Early on during the pandemic, there was substantial attention on the disproportionate burden being felt on racial and ethnic minorities as well as those living in rural communities. The latest survey shows that more than four in ten Black and Hispanic adults, as well as those living in rural areas, say the government’s response to the pandemic has not done enough to help both their communities and people like them.
Overall, views of the President Biden’s handling of the coronavirus pandemic are mixed with similar shares approving (44%) and disapproving (48%). Yet, like most experiences and attitudes related to COVID-19, views are largely divided across party lines and by vaccination status. Nearly nine in ten Republicans (88%) say they disapprove of the way President Biden is handling the pandemic while 83% of Democrats approve. A larger share of independents disapprove (52%) than approve (39%). Large majorities of unvaccinated adults (79%) also disapprove of President Biden’s handling of the pandemic while a majority (56%) of vaccinated adults approve.
The Pandemic Continues to Hit Some groups Harder
More than half (53%) of adults in the U.S. continue to say the coronavirus pandemic has had a negative impact on their mental health. This is consistent with a long-term trend finding roughly half of adults report negative mental health impacts from the pandemic, which has improved only slightly as more people have gotten vaccinated against the disease. At least four in ten also report negative impacts on their relationships with family members (47%) and their ability to pay for basic necessities (43%). More than one-third (36%) also report a negative impact on their physical health.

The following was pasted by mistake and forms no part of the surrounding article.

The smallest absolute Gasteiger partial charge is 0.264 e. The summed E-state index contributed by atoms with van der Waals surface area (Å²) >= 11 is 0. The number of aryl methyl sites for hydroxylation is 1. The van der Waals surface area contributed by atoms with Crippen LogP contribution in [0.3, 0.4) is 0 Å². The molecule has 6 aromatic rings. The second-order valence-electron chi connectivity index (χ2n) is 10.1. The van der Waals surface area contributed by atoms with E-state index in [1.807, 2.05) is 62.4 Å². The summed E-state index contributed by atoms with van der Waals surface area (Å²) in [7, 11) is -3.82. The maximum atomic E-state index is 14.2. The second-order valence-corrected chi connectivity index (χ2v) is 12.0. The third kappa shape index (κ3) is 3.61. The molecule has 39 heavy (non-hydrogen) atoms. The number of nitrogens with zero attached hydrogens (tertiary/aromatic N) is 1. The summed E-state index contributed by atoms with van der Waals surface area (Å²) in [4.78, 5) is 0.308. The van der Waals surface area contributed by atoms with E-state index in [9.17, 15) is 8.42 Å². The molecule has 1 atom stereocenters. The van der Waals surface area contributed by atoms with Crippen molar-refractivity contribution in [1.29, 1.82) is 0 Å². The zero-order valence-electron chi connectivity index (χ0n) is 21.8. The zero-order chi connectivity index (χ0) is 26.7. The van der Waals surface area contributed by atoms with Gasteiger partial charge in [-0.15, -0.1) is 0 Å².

Women and younger adults continue to report disproportionate impacts on their mental health with about six in ten of each group saying the pandemic has had a negative impact on their mental health including a quarter who say it has had a “major negative impact.” Yet, the situation may be improving slightly for women with a smaller share of them reporting a negative impact on their mental health compared to last year (71%). The share of younger adults who report a negative impact on their mental health remains relatively unchanged. At least half of White adults, Hispanic adults, and Black adults say the pandemic has had negative impact on their mental health.
Black and Hispanic adults continue to report disproportionate personal economic impacts of the COVID-19 pandemic with more than half of both groups (56% and 52%, respectively) saying the pandemic has a negative impact on their ability to pay for basic necessities (compared to 37% of White adults). This includes nearly half of older Black and Hispanic adults (45%, for both groups) compared to three in ten White adults ages 50 and older. Black and Hispanic adults report no improvement with their household finances, with similar shares this year compared to last year reporting the pandemic has had a negative impact on their ability to pay for basic necessities.